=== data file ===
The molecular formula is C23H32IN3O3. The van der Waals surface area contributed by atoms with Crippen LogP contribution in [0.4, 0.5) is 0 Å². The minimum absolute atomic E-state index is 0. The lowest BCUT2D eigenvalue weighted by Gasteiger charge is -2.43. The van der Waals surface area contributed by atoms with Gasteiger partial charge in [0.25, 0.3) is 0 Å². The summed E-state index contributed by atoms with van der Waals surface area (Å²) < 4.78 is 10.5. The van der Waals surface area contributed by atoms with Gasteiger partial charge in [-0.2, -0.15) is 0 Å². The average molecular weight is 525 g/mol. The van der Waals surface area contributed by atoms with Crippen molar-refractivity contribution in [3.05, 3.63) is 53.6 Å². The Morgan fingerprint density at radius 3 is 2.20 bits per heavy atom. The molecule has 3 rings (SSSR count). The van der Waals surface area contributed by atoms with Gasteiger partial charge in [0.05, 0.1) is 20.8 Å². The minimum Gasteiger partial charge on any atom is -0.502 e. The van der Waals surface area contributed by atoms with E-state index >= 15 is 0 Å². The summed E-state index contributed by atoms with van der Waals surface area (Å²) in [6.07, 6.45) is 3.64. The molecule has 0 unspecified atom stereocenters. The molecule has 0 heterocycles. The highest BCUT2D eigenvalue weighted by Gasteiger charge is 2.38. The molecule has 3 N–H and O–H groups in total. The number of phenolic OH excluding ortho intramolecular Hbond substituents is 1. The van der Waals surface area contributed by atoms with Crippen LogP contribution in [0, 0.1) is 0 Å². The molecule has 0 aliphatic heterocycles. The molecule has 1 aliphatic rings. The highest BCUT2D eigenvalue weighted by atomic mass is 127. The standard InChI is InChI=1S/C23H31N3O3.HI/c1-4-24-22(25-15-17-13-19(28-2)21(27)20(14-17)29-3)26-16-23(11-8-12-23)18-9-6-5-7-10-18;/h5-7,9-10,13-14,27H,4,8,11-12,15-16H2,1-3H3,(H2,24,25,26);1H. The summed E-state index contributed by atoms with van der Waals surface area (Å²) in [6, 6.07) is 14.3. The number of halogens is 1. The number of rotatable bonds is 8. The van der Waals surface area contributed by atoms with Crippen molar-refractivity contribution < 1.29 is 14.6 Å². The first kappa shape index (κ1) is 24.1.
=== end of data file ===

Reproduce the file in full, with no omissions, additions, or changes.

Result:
The molecular formula is C23H32IN3O3. The van der Waals surface area contributed by atoms with Crippen LogP contribution in [0.4, 0.5) is 0 Å². The minimum absolute atomic E-state index is 0. The lowest BCUT2D eigenvalue weighted by Gasteiger charge is -2.43. The van der Waals surface area contributed by atoms with Gasteiger partial charge in [0.25, 0.3) is 0 Å². The summed E-state index contributed by atoms with van der Waals surface area (Å²) < 4.78 is 10.5. The van der Waals surface area contributed by atoms with Gasteiger partial charge in [-0.2, -0.15) is 0 Å². The average molecular weight is 525 g/mol. The van der Waals surface area contributed by atoms with Crippen molar-refractivity contribution in [3.05, 3.63) is 53.6 Å². The Morgan fingerprint density at radius 3 is 2.20 bits per heavy atom. The molecule has 3 rings (SSSR count). The van der Waals surface area contributed by atoms with Gasteiger partial charge in [0.05, 0.1) is 20.8 Å². The minimum Gasteiger partial charge on any atom is -0.502 e. The van der Waals surface area contributed by atoms with E-state index >= 15 is 0 Å². The summed E-state index contributed by atoms with van der Waals surface area (Å²) in [6.07, 6.45) is 3.64. The molecule has 0 unspecified atom stereocenters. The molecule has 0 heterocycles. The highest BCUT2D eigenvalue weighted by Gasteiger charge is 2.38. The molecule has 3 N–H and O–H groups in total. The number of phenolic OH excluding ortho intramolecular Hbond substituents is 1. The van der Waals surface area contributed by atoms with Crippen LogP contribution in [0, 0.1) is 0 Å². The molecule has 0 aliphatic heterocycles. The molecule has 1 aliphatic rings. The highest BCUT2D eigenvalue weighted by atomic mass is 127. The standard InChI is InChI=1S/C23H31N3O3.HI/c1-4-24-22(25-15-17-13-19(28-2)21(27)20(14-17)29-3)26-16-23(11-8-12-23)18-9-6-5-7-10-18;/h5-7,9-10,13-14,27H,4,8,11-12,15-16H2,1-3H3,(H2,24,25,26);1H. The summed E-state index contributed by atoms with van der Waals surface area (Å²) in [6, 6.07) is 14.3. The number of halogens is 1. The number of rotatable bonds is 8. The van der Waals surface area contributed by atoms with Crippen molar-refractivity contribution < 1.29 is 14.6 Å². The first kappa shape index (κ1) is 24.1.